History Repeats Itself: The Hittite Empire’s Demise and the Climate Crisis of Today

The fate of the ancient Hittite Empire remains uncertain, but for nearly 500 years it reigned over much of modern-day Turkey and beyond into Syria and Lebanon. Its rulers lived in grand stone palaces within a protected capital city, supported by sophisticated farming, irrigation, and trade systems. However, after 1200 B.C., the empire vanished. Archaeological evidence suggests that the royal administration fled the capital and left the city, which was later burned. The reason for the collapse remains unclear, as few records from the kingdom survive.

A new study published in the journal Nature provides a clue, however, by analyzing climate data captured in the rings of long-dead trees. The research reveals that the Hittites experienced three consecutive years of extreme drought, which coincided with the empire’s fall. This severe water shortage could have led to famine, economic turmoil, and political upheaval, as it likely ruined the large-scale farms that were crucial to the Hittite economy.

The findings of the study add to the growing field of research that links the collapse of civilizations to abrupt changes in the Earth’s climate. Archaeologists have uncovered evidence of how floods, droughts, and famines influenced the course of human history, causing societies to either die out or transform.

This research offers both a warning and a reassurance as human greenhouse gas emissions from fossil fuel burning continue to warm the atmosphere and alter the lands of modern nations. The research underscores the danger of increasingly frequent and severe climate disasters but also suggests strategies that could make communities more resilient, such as diversifying their economies, reducing environmental impacts, and developing more sustainable cities.

The recent earthquakes in Southern Turkey and Syria, which resulted in over 11,000 deaths, serve as a reminder of the Earth’s power to disrupt societies and the need for measures to protect people from environmental harm. As archaeologist Müge Durusu-Tanrıöver of Temple University said, “things like climate change, earthquakes, drought are realities of our lives, but there are human actions that can be taken to foresee what will happen and behave accordingly.”

Drought may have doomed this ancient empire — a warning for today's climate crisis

To determine the cause of the Hittite collapse, the researchers analyzed millennia-old timbers from a giant tomb in central Turkey. The wood came from juniper trees that were still standing when the empire fell, and as junipers are a long-lived species, their growth rings contained records of the weather throughout their lifespan. The scientists found that in the half-century leading up to the collapse, the rings in the tree trunks gradually became narrower, indicating water shortages were limiting the junipers’ growth. Chemical analyses also showed how the drought altered the trees at a cellular level.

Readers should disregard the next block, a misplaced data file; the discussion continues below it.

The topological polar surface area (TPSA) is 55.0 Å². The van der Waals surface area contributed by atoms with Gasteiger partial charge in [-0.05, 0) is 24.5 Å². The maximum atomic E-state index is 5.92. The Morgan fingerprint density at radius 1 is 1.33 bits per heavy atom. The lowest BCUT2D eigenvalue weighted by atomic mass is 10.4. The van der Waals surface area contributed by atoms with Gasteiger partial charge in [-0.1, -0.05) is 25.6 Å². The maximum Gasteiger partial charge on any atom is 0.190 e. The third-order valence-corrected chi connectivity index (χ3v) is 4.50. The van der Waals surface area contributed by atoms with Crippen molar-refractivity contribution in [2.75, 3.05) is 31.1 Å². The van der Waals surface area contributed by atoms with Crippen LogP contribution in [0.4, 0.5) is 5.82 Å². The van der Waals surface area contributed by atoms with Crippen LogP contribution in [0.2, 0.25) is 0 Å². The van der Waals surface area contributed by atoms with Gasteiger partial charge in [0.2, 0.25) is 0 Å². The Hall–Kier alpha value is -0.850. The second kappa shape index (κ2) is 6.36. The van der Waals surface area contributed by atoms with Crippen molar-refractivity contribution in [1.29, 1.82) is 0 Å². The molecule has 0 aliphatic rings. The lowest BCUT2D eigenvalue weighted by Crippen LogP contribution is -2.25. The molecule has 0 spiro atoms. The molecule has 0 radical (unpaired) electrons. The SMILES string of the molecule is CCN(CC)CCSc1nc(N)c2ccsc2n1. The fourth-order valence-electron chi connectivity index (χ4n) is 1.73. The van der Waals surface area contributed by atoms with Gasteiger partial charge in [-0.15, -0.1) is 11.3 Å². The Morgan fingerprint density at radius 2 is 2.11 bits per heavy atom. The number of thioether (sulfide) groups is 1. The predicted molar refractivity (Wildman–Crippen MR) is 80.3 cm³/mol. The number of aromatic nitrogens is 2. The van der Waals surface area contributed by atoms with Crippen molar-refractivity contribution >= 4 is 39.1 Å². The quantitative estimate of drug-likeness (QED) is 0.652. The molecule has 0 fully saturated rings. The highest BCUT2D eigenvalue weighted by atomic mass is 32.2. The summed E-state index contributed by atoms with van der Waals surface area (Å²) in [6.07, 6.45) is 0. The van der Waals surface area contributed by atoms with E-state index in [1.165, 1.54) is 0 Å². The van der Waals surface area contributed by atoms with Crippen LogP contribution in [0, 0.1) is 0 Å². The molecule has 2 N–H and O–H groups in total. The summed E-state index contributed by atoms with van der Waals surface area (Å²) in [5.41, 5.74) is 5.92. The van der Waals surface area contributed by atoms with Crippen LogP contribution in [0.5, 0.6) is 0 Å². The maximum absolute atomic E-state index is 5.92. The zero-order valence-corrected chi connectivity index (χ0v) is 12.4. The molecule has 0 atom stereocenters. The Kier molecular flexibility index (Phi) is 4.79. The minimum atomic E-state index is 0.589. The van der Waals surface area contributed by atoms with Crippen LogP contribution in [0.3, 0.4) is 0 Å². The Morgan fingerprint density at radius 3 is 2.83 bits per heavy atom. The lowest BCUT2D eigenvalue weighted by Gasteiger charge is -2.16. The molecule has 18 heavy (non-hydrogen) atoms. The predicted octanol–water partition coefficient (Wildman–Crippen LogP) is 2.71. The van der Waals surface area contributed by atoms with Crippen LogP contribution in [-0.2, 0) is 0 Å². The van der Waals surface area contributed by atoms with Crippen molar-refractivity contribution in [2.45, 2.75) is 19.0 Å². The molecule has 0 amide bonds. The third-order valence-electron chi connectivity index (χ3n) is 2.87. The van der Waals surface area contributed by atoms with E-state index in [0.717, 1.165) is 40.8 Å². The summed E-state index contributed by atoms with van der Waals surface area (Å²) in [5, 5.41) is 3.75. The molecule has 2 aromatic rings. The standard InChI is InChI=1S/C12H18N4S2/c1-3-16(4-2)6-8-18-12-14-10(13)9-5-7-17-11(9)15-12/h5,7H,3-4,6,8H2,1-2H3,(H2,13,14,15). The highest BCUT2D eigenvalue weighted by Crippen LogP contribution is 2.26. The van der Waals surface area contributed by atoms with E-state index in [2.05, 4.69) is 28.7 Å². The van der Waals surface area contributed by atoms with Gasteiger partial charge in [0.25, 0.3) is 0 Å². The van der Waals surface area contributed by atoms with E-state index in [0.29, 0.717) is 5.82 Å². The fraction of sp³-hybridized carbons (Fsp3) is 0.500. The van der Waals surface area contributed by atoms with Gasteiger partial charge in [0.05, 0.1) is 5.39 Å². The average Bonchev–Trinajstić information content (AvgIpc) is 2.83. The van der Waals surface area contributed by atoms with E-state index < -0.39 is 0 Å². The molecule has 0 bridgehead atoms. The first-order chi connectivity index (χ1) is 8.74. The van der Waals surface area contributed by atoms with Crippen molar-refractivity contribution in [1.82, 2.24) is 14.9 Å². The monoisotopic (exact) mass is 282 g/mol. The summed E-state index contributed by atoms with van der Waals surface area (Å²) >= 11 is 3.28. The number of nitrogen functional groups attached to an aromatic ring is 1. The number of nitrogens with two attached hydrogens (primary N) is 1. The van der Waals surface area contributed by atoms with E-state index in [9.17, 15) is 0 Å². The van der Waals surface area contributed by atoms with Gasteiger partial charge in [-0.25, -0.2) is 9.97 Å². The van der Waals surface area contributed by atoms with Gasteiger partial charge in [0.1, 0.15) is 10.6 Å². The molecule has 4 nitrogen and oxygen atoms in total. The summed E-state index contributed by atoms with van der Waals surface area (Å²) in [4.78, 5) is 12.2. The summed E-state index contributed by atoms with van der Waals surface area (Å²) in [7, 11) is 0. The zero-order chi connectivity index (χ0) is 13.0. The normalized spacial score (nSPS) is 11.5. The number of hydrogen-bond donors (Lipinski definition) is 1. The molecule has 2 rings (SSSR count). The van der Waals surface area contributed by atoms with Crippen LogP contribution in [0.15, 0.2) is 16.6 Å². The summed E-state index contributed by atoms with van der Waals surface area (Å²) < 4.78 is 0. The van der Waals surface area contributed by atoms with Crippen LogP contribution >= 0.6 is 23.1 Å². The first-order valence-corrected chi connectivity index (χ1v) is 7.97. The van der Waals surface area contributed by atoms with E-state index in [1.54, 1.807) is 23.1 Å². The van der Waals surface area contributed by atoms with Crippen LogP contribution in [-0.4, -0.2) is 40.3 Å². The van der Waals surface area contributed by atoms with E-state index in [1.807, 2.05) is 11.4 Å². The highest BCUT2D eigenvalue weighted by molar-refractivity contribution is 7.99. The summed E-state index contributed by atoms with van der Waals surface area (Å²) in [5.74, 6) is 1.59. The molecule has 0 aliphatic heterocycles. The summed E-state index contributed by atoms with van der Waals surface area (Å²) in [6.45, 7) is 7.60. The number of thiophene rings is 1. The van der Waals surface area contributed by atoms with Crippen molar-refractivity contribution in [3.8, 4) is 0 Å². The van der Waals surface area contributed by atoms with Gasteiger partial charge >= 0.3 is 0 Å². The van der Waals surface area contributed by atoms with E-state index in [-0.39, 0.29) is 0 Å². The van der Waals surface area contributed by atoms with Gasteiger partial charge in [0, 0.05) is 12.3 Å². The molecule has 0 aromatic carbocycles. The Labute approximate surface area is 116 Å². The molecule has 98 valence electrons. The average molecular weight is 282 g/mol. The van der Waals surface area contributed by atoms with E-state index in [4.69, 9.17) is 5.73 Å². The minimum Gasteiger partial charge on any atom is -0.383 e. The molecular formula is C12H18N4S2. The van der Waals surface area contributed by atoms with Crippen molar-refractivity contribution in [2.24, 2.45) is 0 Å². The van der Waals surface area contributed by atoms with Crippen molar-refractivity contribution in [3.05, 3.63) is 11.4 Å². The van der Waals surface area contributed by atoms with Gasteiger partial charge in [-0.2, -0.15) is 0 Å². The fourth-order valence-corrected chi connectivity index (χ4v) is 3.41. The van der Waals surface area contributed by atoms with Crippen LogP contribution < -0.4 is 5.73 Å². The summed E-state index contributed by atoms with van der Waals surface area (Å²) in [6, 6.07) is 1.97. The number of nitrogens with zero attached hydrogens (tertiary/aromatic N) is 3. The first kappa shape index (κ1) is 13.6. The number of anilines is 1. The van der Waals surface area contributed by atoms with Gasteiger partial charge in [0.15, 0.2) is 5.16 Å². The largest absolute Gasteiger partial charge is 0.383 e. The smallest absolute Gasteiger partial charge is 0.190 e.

These results support inscriptions on cuneiform tablets from that time in which Hittite officials expressed concern over rising food prices and asked for grain to be sent to their cities. However, lead author Sturt Manning of Cornell University says that the empire, which was known for its elaborate water infrastructure and grain silos, should have been able to survive the drought. The three consecutive years of intensely dry weather between 1198 and 1196 B.C. may have been too much for the Hittites to bear, leading to the empire’s dissolution within a generation.

However, some experts, like Yale University archaeologist Harvey Weiss, argue that climate change alone did not bring down the Hittite empire. In his book “Megadrought and Collapse,” Weiss explores how a global shift in rainfall patterns 4,200 years ago contributed to the downfall of political regimes from India to the Middle East. He believes that history has been shaped by abrupt climate “shocks” that fragmented societies or forced people to migrate. He argues that the longer-term drying trend,

in conjunction with other factors, such as the invasions of so-called ‘Sea People’ and the internal power struggles within the Hittite administration, ultimately led to the downfall of the Hittite empire.

The fate of the ancient Hittite Empire is still a subject of debate among historians and archaeologists, but the new study sheds light on the possible role of climate change in the collapse of civilizations. The findings highlight the importance of considering the impact of environmental factors on human societies and the need for preparedness to mitigate the effects of natural disasters. The study also emphasizes the need for sustainable practices and resilience strategies to protect modern nations from the impact of a changing climate. As Durusu-Tanrıöver states, ‘We can learn from the past, but we must act in the present to ensure a stable future for generations to come.

If you are interested in learning more about the impacts of global warming on various regions of the world, we recommend checking out this article: “Breaking Down The Myths Of Global Warming: A Look At Its Impacts On All Regions.” In this post, the authors explore the myths and misconceptions surrounding global warming and present a comprehensive overview of its impacts on different parts of the world, including rising sea levels, shifting weather patterns, and the loss of biodiversity. The article also highlights the steps that can be taken to mitigate the effects of climate change and how individuals can play a role in creating a more sustainable future.